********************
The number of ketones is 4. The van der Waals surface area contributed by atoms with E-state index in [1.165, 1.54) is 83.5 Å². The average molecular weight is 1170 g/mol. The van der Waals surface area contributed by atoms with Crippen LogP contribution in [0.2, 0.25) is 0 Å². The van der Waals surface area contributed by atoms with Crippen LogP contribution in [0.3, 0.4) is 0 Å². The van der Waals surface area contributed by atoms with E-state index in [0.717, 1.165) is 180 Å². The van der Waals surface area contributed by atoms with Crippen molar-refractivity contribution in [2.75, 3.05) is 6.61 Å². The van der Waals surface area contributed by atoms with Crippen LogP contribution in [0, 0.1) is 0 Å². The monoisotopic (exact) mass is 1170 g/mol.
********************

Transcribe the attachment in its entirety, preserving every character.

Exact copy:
The number of ketones is 4. The van der Waals surface area contributed by atoms with E-state index in [1.165, 1.54) is 83.5 Å². The average molecular weight is 1170 g/mol. The van der Waals surface area contributed by atoms with Crippen LogP contribution in [0.2, 0.25) is 0 Å². The van der Waals surface area contributed by atoms with Crippen LogP contribution in [0.3, 0.4) is 0 Å². The van der Waals surface area contributed by atoms with E-state index in [0.717, 1.165) is 180 Å². The van der Waals surface area contributed by atoms with Crippen molar-refractivity contribution in [2.75, 3.05) is 6.61 Å². The van der Waals surface area contributed by atoms with Crippen LogP contribution in [0, 0.1) is 0 Å². The monoisotopic (exact) mass is 1170 g/mol.